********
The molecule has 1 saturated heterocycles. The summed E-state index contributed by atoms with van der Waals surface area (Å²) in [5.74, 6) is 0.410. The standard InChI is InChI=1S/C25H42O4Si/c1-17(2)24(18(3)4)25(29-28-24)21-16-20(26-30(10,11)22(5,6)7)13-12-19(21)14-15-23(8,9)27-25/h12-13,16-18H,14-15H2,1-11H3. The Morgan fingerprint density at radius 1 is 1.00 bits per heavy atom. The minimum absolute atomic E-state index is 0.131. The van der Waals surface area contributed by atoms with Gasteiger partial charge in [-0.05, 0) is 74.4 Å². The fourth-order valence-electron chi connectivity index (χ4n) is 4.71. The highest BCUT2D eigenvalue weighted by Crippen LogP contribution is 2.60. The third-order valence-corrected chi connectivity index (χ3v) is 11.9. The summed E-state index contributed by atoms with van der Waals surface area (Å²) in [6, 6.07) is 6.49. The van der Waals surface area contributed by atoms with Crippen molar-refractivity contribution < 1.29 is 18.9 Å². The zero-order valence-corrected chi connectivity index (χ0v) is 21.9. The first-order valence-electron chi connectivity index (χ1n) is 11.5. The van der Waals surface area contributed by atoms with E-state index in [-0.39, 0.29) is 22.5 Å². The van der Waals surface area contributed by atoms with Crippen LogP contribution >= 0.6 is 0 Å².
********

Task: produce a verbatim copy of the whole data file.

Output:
The molecule has 1 saturated heterocycles. The summed E-state index contributed by atoms with van der Waals surface area (Å²) in [5.74, 6) is 0.410. The standard InChI is InChI=1S/C25H42O4Si/c1-17(2)24(18(3)4)25(29-28-24)21-16-20(26-30(10,11)22(5,6)7)13-12-19(21)14-15-23(8,9)27-25/h12-13,16-18H,14-15H2,1-11H3. The Morgan fingerprint density at radius 1 is 1.00 bits per heavy atom. The minimum absolute atomic E-state index is 0.131. The van der Waals surface area contributed by atoms with Gasteiger partial charge in [-0.05, 0) is 74.4 Å². The fourth-order valence-electron chi connectivity index (χ4n) is 4.71. The highest BCUT2D eigenvalue weighted by Crippen LogP contribution is 2.60. The third-order valence-corrected chi connectivity index (χ3v) is 11.9. The summed E-state index contributed by atoms with van der Waals surface area (Å²) in [6, 6.07) is 6.49. The van der Waals surface area contributed by atoms with Crippen molar-refractivity contribution < 1.29 is 18.9 Å². The zero-order valence-corrected chi connectivity index (χ0v) is 21.9. The first-order valence-electron chi connectivity index (χ1n) is 11.5. The van der Waals surface area contributed by atoms with E-state index in [-0.39, 0.29) is 22.5 Å². The van der Waals surface area contributed by atoms with Crippen LogP contribution >= 0.6 is 0 Å².